News / South Africa

Steven Tau
2 minute read
10 Jan 2017
11:59 am

Law is coming for reckless, drunk and fraudulent drivers, warns minister

Steven Tau

Dipuo Peters says minimum sentences are in the pipeline for offenders after festive season carnage.

Dipuo Peters. Picture: Steven Tau

Irresponsible and reckless behaviour was again singled out as a contributory factor to the road carnage experienced during the recent festive season, Transport Minister Dipuo Peters said on Tuesday morning.

Releasing the preliminary figures for the 2015/16 festive season in Midrand, Peters said the long weekends during December, taking into account the rainfall, were also factors that resulted in the mayhem experienced on the country’s roads. She said there was an influx of drivers who are not eligible to be on the country’s roads.

She warned that those who received their drivers licences through dubious meant that they would be found and re-evaluated.

Three North West traffic police officers, including others from Gauteng, were arrested for taking bribes, while motorists driving without seatbelts were arrested with more than 9 000 people for driving under the influence of alcohol.

Speeding was also a serious challenge during the holiday season in question and the highest speedster was recorded as driving at a speed of 239km.

Limpopo recorded the highest road fatalities during the 2015/16 festive season period, Peters said.

The minister said the province recorded a 31 percent increase in fatalities.

A total of 1 714 deaths were recorded during the festive season, a 5 percent increase from the previous year.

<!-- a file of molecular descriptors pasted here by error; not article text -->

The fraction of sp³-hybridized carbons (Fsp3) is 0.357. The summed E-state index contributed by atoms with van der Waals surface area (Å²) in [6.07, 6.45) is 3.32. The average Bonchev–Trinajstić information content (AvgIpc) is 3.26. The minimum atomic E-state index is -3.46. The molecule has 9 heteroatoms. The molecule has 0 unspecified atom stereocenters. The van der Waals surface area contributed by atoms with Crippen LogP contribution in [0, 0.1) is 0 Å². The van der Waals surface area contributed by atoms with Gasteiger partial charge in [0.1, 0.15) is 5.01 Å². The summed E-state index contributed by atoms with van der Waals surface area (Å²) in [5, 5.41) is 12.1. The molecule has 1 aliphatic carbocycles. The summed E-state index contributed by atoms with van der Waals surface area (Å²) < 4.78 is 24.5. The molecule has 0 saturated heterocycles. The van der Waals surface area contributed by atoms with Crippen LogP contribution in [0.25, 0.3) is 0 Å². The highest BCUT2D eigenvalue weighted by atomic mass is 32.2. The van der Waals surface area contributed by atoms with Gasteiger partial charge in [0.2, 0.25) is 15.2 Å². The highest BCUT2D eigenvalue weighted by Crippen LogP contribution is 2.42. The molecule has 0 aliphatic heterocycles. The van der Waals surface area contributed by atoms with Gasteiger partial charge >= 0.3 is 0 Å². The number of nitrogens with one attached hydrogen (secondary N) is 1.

Peters said they were working with the justice ministry to ensure there was a minimum sentence for those caught driving recklessly as well as under the influence of alcohol.

The minister said they would enforce the law and maintain visible policing throughout the year. She said Gauteng, KwaZulu-Natal and Limpopo were among the provinces where road carnage was a big problem, especially during holidays.

“Though the picture seems bleak, we remain committed to dealing with lawlessness on our roads,” Peters said.

Chief executive officer of the Road Traffic Management Corporation (RTMC) Adv Makhosini Msibi added that the most increases in vehicle population on the country’s roads during the past festive season was in Gauteng.

According to Msibi, the vehicle population on the province’s road network stood at just over 38 percent during the past festive season.

He said the number of fatal crashes came in at 1 353 compared with the 1 282 recorded in the previous festive season. He said the crashes normally happened between 8pm and 4am.

He said there was an increase in head-on collisions.

He said that had it not been for the intervention of authorities, the number of fatalities could have easily reached the 3 000 mark. About 75 percent of fatalities were accounted to by males and 81 percent of those who died on our roads were black people, which is in line with the overall demographics of the country.